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HYPERPROTEINEMIA DUE TO BENCE-JONES PROTEIN IN MYELOMATOSIS

JOHN W. SHIRER, M.D.; WALLACE DUNCAN, M.D.; RUSSELL L. HADEN, M.D.
Arch Intern Med (Chic). 1932;50(6):829-835. doi:10.1001/archinte.1932.00150190031003.
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Elevation of the serum protein content, except in dehydration, is observed rarely in clinical practice. Even with marked loss of fluid from the body the increase of protein in the blood usually is not great. True hyperproteinemia is exceedingly rare. Loeper, Forestier and Tonnet1 found the serum protein to be 11 mg. per hundred cubic centimeters in one case of malignant tumor of the kidney. Wu2 reported that one patient with kala-azar had a serum protein of 10.52 mg. and a serum globulin of 9.06 mg. The highest serum protein content observed by Rowe3 was 10.4 mg. in a patient suffering from glandular enlargement. However, no known clinical syndrome shows constantly an increase in the protein of the blood.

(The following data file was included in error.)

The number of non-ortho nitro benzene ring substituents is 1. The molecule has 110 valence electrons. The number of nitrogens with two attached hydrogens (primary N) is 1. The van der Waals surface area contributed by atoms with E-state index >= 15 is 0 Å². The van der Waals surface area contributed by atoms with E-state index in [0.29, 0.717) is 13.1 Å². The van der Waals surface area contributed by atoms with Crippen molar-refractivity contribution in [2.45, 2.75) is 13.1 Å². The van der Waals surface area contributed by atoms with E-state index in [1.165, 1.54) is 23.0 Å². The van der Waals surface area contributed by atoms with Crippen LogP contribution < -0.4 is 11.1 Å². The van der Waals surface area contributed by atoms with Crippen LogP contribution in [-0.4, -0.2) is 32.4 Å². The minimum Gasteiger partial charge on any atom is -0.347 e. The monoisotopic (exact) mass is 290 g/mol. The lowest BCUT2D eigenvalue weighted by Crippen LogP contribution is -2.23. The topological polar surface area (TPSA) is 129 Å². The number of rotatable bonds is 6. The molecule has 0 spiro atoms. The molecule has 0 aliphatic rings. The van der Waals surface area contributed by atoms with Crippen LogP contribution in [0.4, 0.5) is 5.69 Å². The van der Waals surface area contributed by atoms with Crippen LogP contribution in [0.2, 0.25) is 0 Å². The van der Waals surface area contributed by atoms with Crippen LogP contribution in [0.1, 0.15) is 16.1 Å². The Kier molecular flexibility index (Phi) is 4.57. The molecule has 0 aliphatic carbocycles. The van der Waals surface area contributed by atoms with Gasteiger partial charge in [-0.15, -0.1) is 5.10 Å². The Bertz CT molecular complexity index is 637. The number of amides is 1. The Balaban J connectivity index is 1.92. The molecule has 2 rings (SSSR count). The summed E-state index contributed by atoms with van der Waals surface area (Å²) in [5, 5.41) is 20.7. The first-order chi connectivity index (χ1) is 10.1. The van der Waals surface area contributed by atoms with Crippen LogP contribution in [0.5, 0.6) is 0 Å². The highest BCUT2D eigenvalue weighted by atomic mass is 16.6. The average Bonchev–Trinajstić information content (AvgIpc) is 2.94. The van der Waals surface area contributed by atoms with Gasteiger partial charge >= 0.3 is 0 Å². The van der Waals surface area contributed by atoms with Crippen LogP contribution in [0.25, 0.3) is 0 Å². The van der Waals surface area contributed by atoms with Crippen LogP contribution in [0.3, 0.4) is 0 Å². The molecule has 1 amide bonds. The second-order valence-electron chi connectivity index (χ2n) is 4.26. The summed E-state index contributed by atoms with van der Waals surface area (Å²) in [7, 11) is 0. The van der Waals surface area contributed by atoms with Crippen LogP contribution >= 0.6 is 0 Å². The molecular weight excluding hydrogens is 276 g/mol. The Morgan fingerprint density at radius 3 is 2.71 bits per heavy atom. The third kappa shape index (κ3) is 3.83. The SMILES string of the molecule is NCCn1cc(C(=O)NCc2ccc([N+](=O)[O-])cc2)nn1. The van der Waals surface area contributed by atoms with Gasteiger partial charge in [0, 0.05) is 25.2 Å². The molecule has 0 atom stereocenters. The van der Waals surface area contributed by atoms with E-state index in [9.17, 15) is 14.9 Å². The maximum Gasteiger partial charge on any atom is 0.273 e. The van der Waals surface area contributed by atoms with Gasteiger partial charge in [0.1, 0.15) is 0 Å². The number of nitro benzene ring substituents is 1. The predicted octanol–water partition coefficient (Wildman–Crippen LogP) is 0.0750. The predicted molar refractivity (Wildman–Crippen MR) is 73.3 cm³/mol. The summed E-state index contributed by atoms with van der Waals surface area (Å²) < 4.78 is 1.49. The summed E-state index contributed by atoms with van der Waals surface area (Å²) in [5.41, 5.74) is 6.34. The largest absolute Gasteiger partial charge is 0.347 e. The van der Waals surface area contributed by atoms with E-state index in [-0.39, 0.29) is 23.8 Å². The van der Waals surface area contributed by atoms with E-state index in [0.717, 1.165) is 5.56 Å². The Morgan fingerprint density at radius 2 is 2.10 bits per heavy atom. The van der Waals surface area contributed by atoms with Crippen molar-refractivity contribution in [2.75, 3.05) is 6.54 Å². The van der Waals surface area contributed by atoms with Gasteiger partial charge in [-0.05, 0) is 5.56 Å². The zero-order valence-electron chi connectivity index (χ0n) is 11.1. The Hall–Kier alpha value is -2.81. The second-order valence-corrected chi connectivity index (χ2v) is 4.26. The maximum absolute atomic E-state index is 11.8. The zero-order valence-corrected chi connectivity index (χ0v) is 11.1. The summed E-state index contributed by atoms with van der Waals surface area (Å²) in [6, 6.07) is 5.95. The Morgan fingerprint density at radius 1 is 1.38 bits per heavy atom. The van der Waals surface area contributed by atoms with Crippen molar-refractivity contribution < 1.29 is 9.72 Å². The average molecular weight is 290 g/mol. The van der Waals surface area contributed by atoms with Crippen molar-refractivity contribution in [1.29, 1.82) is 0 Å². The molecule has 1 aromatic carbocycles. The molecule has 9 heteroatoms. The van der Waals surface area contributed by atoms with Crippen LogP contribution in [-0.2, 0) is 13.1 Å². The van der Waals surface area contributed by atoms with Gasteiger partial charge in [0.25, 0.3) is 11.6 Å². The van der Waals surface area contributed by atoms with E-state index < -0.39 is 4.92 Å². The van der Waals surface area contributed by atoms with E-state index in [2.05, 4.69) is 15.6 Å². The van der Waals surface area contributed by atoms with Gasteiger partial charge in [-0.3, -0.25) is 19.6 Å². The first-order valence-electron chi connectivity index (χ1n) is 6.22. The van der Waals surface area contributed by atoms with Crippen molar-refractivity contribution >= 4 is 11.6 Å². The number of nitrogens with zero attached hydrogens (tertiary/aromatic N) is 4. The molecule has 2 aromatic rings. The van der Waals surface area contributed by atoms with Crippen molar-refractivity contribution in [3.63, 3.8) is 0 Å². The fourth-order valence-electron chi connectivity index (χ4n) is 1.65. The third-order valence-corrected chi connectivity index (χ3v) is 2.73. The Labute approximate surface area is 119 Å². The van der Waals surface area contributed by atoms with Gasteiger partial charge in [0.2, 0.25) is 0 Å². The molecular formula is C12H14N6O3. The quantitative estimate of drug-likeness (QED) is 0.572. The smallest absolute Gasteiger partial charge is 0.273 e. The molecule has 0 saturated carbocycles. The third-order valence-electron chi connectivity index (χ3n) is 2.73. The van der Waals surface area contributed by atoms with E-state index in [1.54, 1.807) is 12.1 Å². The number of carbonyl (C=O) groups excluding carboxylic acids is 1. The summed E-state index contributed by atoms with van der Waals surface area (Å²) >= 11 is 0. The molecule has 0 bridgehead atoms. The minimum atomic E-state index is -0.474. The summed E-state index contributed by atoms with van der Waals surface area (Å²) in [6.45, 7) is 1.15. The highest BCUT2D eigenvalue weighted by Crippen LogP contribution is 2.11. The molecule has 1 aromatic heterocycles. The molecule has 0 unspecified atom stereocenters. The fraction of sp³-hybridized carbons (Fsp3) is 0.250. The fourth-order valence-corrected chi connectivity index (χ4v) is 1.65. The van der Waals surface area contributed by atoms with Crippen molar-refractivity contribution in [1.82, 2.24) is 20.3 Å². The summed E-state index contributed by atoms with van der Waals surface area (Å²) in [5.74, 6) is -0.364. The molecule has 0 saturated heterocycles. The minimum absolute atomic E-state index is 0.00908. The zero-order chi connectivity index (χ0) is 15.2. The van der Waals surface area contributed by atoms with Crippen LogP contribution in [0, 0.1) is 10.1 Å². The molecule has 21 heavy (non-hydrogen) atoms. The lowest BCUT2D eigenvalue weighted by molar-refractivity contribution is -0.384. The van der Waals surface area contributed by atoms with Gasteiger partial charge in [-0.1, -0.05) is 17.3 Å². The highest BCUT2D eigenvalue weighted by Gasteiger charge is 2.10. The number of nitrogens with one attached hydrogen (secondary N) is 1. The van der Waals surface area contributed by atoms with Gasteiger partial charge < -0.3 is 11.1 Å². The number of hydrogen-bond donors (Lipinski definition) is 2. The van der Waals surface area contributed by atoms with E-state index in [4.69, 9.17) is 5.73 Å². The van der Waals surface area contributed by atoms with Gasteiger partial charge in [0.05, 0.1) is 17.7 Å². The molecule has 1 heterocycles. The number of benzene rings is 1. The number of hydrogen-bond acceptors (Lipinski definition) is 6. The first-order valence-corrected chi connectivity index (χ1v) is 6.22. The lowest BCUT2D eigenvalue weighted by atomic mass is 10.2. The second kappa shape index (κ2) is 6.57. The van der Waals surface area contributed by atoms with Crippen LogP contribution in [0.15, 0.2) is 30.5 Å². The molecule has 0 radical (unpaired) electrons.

Few studies on proteins of the blood in patients with multiple myelomas have been reported. Ellinger4 demonstrated qualitatively the presence of Bence-Jones protein in blood and in

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